Mr. Long Term Care
I can safely say that the purchase of my LTC insurance was the wisest and most forward-thinking, financial decision of my life. - Mr. LTC

Do your know someone who required or will soon require long term care?
"After age 65, Americans have more than a 70% chance of needing some form of long-term care."
-American Society on Aging

"An estimated 12.1 million Americans need assistance from others to carry out everyday activities."
- As noted on Caregiver.org

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Interviews: Thomas L. McKenzie, Attorney at Law

A Gag Order in California?

Thomas L. McKenzie

Attorney at Law

In response to an invitation for newsworthy items I issued in my ADL Digest last week, California attorney Thomas McKenzie wrote, saying, "A bill has been introduced into the California State Legislature which would (among other things and under certain circumstances), criminalize the giving of advice regarding the use of financial products in long-term care planning. As the bill is currently written, it could arguably make it a crime for the majority of California insurance agents to sell certain products which are used for long-term care planning purposes.  I represent a number of attorneys who are fighting certain provisions of this bill." I asked him to tell me about his concerns. - Mr. LTC

Mr. LTC: First, tell us something about your practice.

Thomas McKenzie (TK):

I practice estate planning and elder law in Orange County.

Now - you're concerned about a bill that was introduced recently in the California Assembly, right?

TK:

Yes, bill AB2107, introduced by Assembly member Jack Scott and sponsored by California Advocates for Nursing Home Reform (CANHR).

How about some background on this bill.

TK:

Attorneys have been able to provide financial planning services for their clients in California for over twenty years. We have very strict requirements: we have to disclose all actual and reasonably foreseeable conflicts of interest, commissions, everything. We are just about the only persons who have to disclose those types of things to clients. Most insurance agents don't have to disclose anything like that. In 1998, a bill, AB 1716, was sponsored by (CANHR), that would have prohibited attorneys from providing financial services for their clients. We fought that bill, and instead of becoming outright prohibition, it became a disclosure bill. We had no problem with that, and in fact, I wrote portions of that bill. That bill was vetoed by Governor Wilson. The next year, another bill was introduced as a prohibitive bill, it was transformed into a disclosure bill, and that bill became law as of this year. CANHR was not happy with that, and again sponsored a bill this year.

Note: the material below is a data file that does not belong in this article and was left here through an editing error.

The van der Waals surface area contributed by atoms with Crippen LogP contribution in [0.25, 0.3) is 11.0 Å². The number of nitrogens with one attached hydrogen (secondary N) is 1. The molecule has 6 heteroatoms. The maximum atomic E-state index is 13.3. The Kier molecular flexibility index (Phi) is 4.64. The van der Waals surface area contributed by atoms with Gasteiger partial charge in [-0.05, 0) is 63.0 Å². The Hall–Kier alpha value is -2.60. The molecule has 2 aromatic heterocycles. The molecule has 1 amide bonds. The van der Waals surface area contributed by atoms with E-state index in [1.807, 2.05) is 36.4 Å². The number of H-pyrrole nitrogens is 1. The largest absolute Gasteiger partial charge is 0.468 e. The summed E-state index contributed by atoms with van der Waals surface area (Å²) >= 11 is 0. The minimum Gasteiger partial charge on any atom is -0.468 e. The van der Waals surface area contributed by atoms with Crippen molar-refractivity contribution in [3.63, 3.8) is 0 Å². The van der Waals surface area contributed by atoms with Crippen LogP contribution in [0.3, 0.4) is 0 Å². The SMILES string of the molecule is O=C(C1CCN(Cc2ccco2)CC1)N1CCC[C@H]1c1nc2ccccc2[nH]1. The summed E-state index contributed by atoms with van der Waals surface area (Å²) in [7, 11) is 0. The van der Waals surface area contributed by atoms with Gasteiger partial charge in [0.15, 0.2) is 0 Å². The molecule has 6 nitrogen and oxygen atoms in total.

What's the problem with this bill?

TK:

They have a provision that says, "Only a licensed life agent who has a National Association of Securities Dealers (NASD) series seven license - that's a stockbroker - and who is a Certified Financial Planner or a Certified Financial Analyst - and here's the key word - may advise an elder or an elder's agent to purchase financial products for long-term care planning with the proceeds of any stock, bond, IRA, CD, mutual fund." It makes it a criminal offense to sell annuities to clients. The Judiciary Committee was not at all approving of that provision. There hasn't been any documented evidence in California of attorney abuse. Basically what that does is it criminalizes the giving of advice by anyone who does not fit within the category of persons who are described. This narrow class of persons does not include elder law attorneys, so under this bill, all elder law attorneys in California would be committing a felony if they advised their own clients on the purchase of financial products for long-term care planning purposes.

What's the motive?

TK:

Insurance agents who specialize in the sale of annuities for MediCal planning purposes may want to see attorneys have a problem with this, because we're a lot more competent than they are, on the whole. Let's face it, when a client comes to us, we can offer them any option, not just an annuity. The only persons who I can think of who would want to get rid of us would be them, but remember, this provision doesn't just affect attorneys, it affects all insurance agents who aren't in that category, and that is the vast majority, by the way, of insurance agents in California, even those agents who are certified to sell long term care insurance by the State are not all three of those things - you have to be all three: a licensed life agent, a series seven licensed broker, and a CFP or a CFA.

What's CANHR's apparently strong interest?

TK: